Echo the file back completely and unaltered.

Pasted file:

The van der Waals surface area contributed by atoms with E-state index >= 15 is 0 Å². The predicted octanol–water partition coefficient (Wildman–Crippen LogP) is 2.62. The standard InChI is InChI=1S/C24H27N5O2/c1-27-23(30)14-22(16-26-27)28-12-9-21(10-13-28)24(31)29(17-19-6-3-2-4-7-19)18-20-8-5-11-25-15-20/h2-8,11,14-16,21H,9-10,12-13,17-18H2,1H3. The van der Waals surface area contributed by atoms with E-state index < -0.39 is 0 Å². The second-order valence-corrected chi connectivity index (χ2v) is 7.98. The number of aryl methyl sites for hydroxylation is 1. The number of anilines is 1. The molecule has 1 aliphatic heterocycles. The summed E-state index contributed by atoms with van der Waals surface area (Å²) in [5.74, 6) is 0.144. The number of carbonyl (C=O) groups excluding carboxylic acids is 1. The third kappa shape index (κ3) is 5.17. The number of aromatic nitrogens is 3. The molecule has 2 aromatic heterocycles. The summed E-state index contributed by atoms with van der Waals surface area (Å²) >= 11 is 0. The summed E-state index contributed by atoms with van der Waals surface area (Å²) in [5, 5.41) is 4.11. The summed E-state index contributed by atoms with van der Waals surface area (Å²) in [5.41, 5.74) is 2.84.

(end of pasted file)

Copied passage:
The van der Waals surface area contributed by atoms with E-state index >= 15 is 0 Å². The predicted octanol–water partition coefficient (Wildman–Crippen LogP) is 2.62. The standard InChI is InChI=1S/C24H27N5O2/c1-27-23(30)14-22(16-26-27)28-12-9-21(10-13-28)24(31)29(17-19-6-3-2-4-7-19)18-20-8-5-11-25-15-20/h2-8,11,14-16,21H,9-10,12-13,17-18H2,1H3. The van der Waals surface area contributed by atoms with E-state index < -0.39 is 0 Å². The second-order valence-corrected chi connectivity index (χ2v) is 7.98. The number of aryl methyl sites for hydroxylation is 1. The number of anilines is 1. The molecule has 1 aliphatic heterocycles. The summed E-state index contributed by atoms with van der Waals surface area (Å²) in [5.74, 6) is 0.144. The number of carbonyl (C=O) groups excluding carboxylic acids is 1. The third kappa shape index (κ3) is 5.17. The number of aromatic nitrogens is 3. The molecule has 2 aromatic heterocycles. The summed E-state index contributed by atoms with van der Waals surface area (Å²) >= 11 is 0. The summed E-state index contributed by atoms with van der Waals surface area (Å²) in [5, 5.41) is 4.11. The summed E-state index contributed by atoms with van der Waals surface area (Å²) in [5.41, 5.74) is 2.84.